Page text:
Princeton Baseball Association pledges no future blown saves – Bluefield Daily Telegraph

PRINCETON — Dropping the ball is never a good thing in baseball.

Don’t expect the Princeton Baseball Association to allow it to happen again. They have seen the error of their ways. 

“We are looking at the future. We are taking the position that you and I will be standing here next year talking about 2018 because they are going to be here,” said Dewey Russell, who is now serving his second stint as president of the Princeton baseball club.

 “That is my goal, that is our board’s goal, that is our advertiser’s goal, that is our supporter’s goal.”

Rumors had persisted for months that professional baseball in Princeton could cease to exist when the current contract with Tampa Bay ended after last season.

“Sure there were doubts,” said Russell, who said that longtime board member Bobby Choate is serving as interim general manager for the Rays. “You never know year to year.” 

There were legitimate concerns. Despite the P-Rays advancing to the Appalachian League playoffs for a second year in a row, attendance at Hunnicutt Field plummeted to a league-worst average of 457. While people in the seats aren’t as important as facilities, such as a top-of-the-line playing surface, it was certainly a concern to Russell, who had previously served a club president from 1992-2010. 

“It was terrible. There is no question about it. One guy told me when you get out of the car there is no atmosphere. It is just blah,” Russell said. 

“We dropped the ball, not Tampa, not the Appalachian League, we did it internally, we are not throwing anybody under the bus,” he said.

“There is nothing we can do about what happened yesterday. We are going to build on what baseball is all about and we are going to get the fans back out. We are going to do things, we are going to paint this town blue.

“We had challenges last year, but we are going to bring it back this year with enthusiasm. In years past our attendance usually hung around a thousand. That is our responsibility…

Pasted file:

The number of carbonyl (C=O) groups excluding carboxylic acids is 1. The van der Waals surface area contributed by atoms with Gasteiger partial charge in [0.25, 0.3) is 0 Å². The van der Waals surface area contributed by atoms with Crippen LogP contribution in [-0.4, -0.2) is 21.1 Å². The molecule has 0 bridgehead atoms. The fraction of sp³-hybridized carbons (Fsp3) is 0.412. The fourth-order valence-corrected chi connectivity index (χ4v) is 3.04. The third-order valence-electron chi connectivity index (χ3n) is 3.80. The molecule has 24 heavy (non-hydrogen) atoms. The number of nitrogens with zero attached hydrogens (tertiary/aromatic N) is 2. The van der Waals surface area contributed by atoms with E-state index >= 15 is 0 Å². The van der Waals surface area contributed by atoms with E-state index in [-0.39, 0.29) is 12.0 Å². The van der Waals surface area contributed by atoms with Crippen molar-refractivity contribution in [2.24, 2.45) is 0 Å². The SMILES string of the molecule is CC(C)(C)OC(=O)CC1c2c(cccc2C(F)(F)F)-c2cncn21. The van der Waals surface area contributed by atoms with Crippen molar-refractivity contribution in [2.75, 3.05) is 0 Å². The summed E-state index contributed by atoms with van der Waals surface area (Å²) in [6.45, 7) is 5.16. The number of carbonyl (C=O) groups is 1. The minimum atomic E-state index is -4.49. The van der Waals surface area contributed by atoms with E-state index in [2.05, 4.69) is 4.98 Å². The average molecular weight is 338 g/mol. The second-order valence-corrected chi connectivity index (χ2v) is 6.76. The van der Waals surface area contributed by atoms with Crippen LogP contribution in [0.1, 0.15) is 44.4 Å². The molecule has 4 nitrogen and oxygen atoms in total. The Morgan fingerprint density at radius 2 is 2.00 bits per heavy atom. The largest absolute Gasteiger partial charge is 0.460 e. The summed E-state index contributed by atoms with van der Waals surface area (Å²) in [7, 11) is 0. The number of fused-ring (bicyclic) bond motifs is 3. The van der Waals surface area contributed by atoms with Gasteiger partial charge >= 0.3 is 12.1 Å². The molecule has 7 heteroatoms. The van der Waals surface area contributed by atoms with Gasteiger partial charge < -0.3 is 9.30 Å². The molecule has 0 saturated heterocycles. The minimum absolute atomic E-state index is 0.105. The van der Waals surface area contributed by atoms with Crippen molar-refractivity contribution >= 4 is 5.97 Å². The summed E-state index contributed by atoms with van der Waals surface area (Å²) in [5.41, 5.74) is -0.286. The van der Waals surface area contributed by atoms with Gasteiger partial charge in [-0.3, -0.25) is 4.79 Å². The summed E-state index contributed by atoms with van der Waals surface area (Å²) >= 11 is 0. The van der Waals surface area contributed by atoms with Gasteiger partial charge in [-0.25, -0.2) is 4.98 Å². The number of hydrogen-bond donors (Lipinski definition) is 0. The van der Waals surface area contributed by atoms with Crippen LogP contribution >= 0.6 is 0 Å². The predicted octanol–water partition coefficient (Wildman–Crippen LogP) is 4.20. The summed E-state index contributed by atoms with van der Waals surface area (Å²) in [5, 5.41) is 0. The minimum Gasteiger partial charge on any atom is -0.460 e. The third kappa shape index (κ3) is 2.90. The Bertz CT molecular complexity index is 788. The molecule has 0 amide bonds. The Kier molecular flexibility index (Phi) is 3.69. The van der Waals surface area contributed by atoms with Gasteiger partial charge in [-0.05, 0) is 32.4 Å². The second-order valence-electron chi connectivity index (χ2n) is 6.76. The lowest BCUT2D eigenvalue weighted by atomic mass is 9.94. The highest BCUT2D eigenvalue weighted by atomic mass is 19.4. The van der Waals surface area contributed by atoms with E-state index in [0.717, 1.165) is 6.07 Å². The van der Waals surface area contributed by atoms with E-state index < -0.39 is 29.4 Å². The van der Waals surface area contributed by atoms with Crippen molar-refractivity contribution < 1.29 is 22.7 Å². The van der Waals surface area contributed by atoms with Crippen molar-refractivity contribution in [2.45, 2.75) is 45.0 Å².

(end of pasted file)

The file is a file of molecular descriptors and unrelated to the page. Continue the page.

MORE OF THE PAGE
“This is all about community. Once you are in the stands you can sit around and shoot the bull, it is just really a fun evening. We want to bring the atmosphere back so when you come in you feel like this is a baseball stadium. I don’t care how old it is, how new it is, you have got to maintain it. Anything will fall in disarray if you don’t pay attention to it, and we didn’t play attention to it the last couple of years, but we are back and we are back strong.”

Russell, who learned that the Rays would return during the recent holidays, said the current contract would be extended for the upcoming season, which begins on June 22 in Pulaski, with plans to grow a relationship that first began with Tampa Bay in 1997.

“Right now we are dealing with our current contract, we are going to extend it. They are not telling us that this is it and then we are going to turn up and leave. Another thing is we had to get something done and the quickest thing to do was to extend it and then we will work on next year,” said Russell, who added that during three Saturdays in December, the P-Rays sold plenty of season tickets and merchandise from its team shop. 

“There was no problem with it. (Tampa Bay) set the schedule, they named the field staff, we are taking the position they are going to be here a long time. It is ours to lose and we kind of fell asleep at the wheel, there is no doubt about that. I am not going to try to sugar coat that. This is serious stuff for them…”

The same goes for Russell, who wants the residents of Mercer County to understand just how fortunate they are to have minor league baseball to support. 

“I think sometimes people take situations for granted. Obviously in the world today you can’t take anything for granted and especially in this developmental Appalachian League…,” said Russell, who contends that many Mercer County residents still don’t realize the baseball played at Hunnicutt Field is professional and not of the semi-pro or American Legion variety. “There is excitement here, there is excitement in the city. We are excited about it. We just fell asleep at the wheel so to speak. We kind of lost our edge for a short period of time, but it is back.

“We are anticipating a great year this year. We have had Tampa, this will be our 21st year. We actually had Tampa here a year before the big league team started and we want to keep them for as long as they want to be here. We hope another 20 or 30 years, way past my time.

No sport is more more proud of its history than baseball, but Russell isn’t looking back. 

“I am not thinking about the past, we are treating this like it is Princeton’s first year,” said Russell, a 41-year veteran of the banking business, who has also served as mayor of Princeton in the past. “There is nothing I can do about yesterday, there is nothing I can do about this past season. 

“What I have got to focus on and with me and the board of directors and you and the rest of the media and our community, we have got to focus on what is in front of us…

“We are excited. We were challenged. I am not sugar coating it, we were between the crosshairs, but we looked down the barrel and we are going to come back strong.”

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